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Volume 3 - Opinions of Counsel SBEA No. 93

Opinions of Counsel index

Enforcement of delinquent taxes (in rem foreclosure) (effect on rights of “power agreement”) - Real Property Tax Law, § 1136:

The lien of an unpaid city tax extends to and affects all interests of a delinquent taxpayer in and to the parcel, and a judgment foreclosing a lien divests the owner of title and of all rights which are inseparable from the parcel. A foreclosure would not divest an owner of rights which are personal to him rather than appurtenant to the land.

We have received an inquiry concerning the enforcement of the payment of unpaid city taxes by an action in rem; specifically, we are asked whether the lien of real property taxes extends to a “Power Agreement” pertaining to the real property which has generated the taxes in question.

Section 1136 of the Real Property Tax Law pertains to the effect of a judgment in an action in rem for the foreclosure of a tax lien. It is quite clear from the language of that section, and the decision in the case of City of New Rochelle v. Stevens, 271 App. Div. 977, 68 N.Y.S.2d 31, aff’d, 297 N.Y. 533, 74 N.E.2d 469, that the lien of an unpaid city tax extends to and affects all interests of a delinquent taxpayer in and to the parcel, and that the judgment foreclosing the lien divests the owner of title and of all rights which are inseparable from the parcel. The question here appears to be whether the rights created by the “Power Agreement” are inseparable from the delinquent taxpayer’s parcel.

As we understand the “Power Agreement” enclosed with this letter, the grantor previously conveyed certain lands, along with the right to draw water from the grantor’s canal to use upon said lands, to Mr. “A” and Mr. “B” (as evidenced by indentures dated April 1, 1862 and January 10, 1876). In the agreement in question (dated May 1, 1916) the grantees were the successors in interest to Mr. “A” and Mr. “B”. This “Power Agreement” recites that the water power to which the grantees were entitled by the two prior indentures could be put to a more economical use if electric energy were generated therefrom; therefore, the grantees authorized the grantor to generate such energy at its plant in the city from the water to which the grantees were entitled, and the grantees were expressly permitted to take certain amounts of that electric energy to operate mills and machinery on the grantees’ land. The use of any surplus of electric energy generated by use of said water power in excess of the requirements of the grantees was granted to the grantor.

In a recent case, Clove Lakes Service Corp. v. Greif Brothers, 74 Misc.2d 1036, 346 N.Y.S.2d 668, the court considered the issue of the legal effect of a judgment of foreclosure “in rem” upon an easement. A deed from the grantor to the grantee contained express language creating an easement of way in the nature of a railroad spur over the grantor’s land. The property had always been assessed at an amount which reflected the enhanced value attached to it by reason of the easement of way existing in its favor as the dominant estate; the servient estate conversely, reflected a diminution in value. The court said (at p. 670):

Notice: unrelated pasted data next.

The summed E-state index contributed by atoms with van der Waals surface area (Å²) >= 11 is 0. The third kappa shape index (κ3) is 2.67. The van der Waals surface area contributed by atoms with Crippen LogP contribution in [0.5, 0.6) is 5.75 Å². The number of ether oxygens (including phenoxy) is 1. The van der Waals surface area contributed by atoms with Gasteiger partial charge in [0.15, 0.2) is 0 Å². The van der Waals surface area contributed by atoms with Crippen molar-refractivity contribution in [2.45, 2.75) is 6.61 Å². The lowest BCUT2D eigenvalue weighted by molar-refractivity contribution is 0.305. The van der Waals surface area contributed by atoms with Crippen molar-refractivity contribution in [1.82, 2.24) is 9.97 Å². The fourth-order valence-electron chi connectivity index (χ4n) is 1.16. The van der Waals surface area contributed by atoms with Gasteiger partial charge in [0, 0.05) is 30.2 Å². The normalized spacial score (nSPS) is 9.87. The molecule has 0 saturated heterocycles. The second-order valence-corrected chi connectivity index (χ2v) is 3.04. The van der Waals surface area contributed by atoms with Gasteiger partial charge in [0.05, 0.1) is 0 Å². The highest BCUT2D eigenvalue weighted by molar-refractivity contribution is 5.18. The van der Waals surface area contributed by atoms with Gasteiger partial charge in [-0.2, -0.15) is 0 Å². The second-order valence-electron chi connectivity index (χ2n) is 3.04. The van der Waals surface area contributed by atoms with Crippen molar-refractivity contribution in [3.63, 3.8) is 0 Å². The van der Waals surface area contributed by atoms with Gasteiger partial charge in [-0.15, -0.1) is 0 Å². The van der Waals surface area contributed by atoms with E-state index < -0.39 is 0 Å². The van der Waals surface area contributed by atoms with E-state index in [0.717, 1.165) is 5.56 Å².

It is well settled that an “In Rem” foreclosure of a tax lien cannot affect property other than that assessed and covered by the lien . . . [t]he easement which was assessed as enhanced value to the dominant estate, and whose value was deducted from the assessed value of the servient estate by reason of diminution in value resulting from the burden of servitude, was not extinguished by such foreclosure but survives.

This, in effect, means that the easement continues to exist despite the change in title. This same rule was stated earlier in such cases as Town of Harrison v. Campagna, 193 Misc. 239, 81 N.Y.S.2d 257, aff’d, 274 App. Div. 898, 83 N.Y.S.2d 236, and Belott v. State of New York, 65 Misc.2d 1067, 259 N.Y.S.2d 379. However, in each of these cases, the servient estate was the estate being foreclosed. Although it is not clear from this letter, it appears that the city is seeking to foreclose a tax lien on the grantees’ property, i.e., the dominant estate. Unfortunately there appear to be few cases, if any, involving the foreclosure of the dominant estate. However, in Smith v. The Mayor, 68 N.Y. 552, the Court of Appeals (in dictum), said (at p. 557) that “one who purchases land at a tax sale must take all the easements and incidents attached to or pertaining to the land. If he purchases a mill he obtains with his purchase the water and right to flow, and other incidents pertaining to the mill . . .”. Therefore, it would appear that the easement survives whichever estate is being foreclosed.